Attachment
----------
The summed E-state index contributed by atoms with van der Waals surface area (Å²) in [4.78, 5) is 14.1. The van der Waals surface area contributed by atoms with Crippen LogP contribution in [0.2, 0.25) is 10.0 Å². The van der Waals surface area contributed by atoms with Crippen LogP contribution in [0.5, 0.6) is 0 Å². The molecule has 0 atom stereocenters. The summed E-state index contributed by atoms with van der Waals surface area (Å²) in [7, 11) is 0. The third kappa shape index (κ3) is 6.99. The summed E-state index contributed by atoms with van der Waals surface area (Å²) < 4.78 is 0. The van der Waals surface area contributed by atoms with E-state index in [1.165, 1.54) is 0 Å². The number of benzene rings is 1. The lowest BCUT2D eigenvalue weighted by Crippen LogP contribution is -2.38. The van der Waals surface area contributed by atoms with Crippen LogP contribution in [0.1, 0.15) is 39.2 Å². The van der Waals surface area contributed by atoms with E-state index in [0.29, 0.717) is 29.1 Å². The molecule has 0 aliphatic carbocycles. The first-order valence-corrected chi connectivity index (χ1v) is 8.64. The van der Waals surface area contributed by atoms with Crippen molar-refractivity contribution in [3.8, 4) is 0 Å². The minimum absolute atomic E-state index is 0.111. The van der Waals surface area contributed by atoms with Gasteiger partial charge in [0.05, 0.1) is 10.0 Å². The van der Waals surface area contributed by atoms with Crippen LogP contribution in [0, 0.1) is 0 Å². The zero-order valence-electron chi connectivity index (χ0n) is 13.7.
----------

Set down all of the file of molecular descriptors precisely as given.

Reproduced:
The summed E-state index contributed by atoms with van der Waals surface area (Å²) in [4.78, 5) is 14.1. The van der Waals surface area contributed by atoms with Crippen LogP contribution in [0.2, 0.25) is 10.0 Å². The van der Waals surface area contributed by atoms with Crippen LogP contribution in [0.5, 0.6) is 0 Å². The molecule has 0 atom stereocenters. The summed E-state index contributed by atoms with van der Waals surface area (Å²) in [7, 11) is 0. The third kappa shape index (κ3) is 6.99. The summed E-state index contributed by atoms with van der Waals surface area (Å²) < 4.78 is 0. The van der Waals surface area contributed by atoms with E-state index in [1.165, 1.54) is 0 Å². The number of benzene rings is 1. The lowest BCUT2D eigenvalue weighted by Crippen LogP contribution is -2.38. The van der Waals surface area contributed by atoms with Crippen LogP contribution in [0.1, 0.15) is 39.2 Å². The van der Waals surface area contributed by atoms with E-state index in [0.29, 0.717) is 29.1 Å². The molecule has 0 aliphatic carbocycles. The first-order valence-corrected chi connectivity index (χ1v) is 8.64. The van der Waals surface area contributed by atoms with Crippen molar-refractivity contribution in [3.8, 4) is 0 Å². The minimum absolute atomic E-state index is 0.111. The van der Waals surface area contributed by atoms with Gasteiger partial charge in [0.05, 0.1) is 10.0 Å². The van der Waals surface area contributed by atoms with Crippen LogP contribution in [0, 0.1) is 0 Å². The zero-order valence-electron chi connectivity index (χ0n) is 13.7.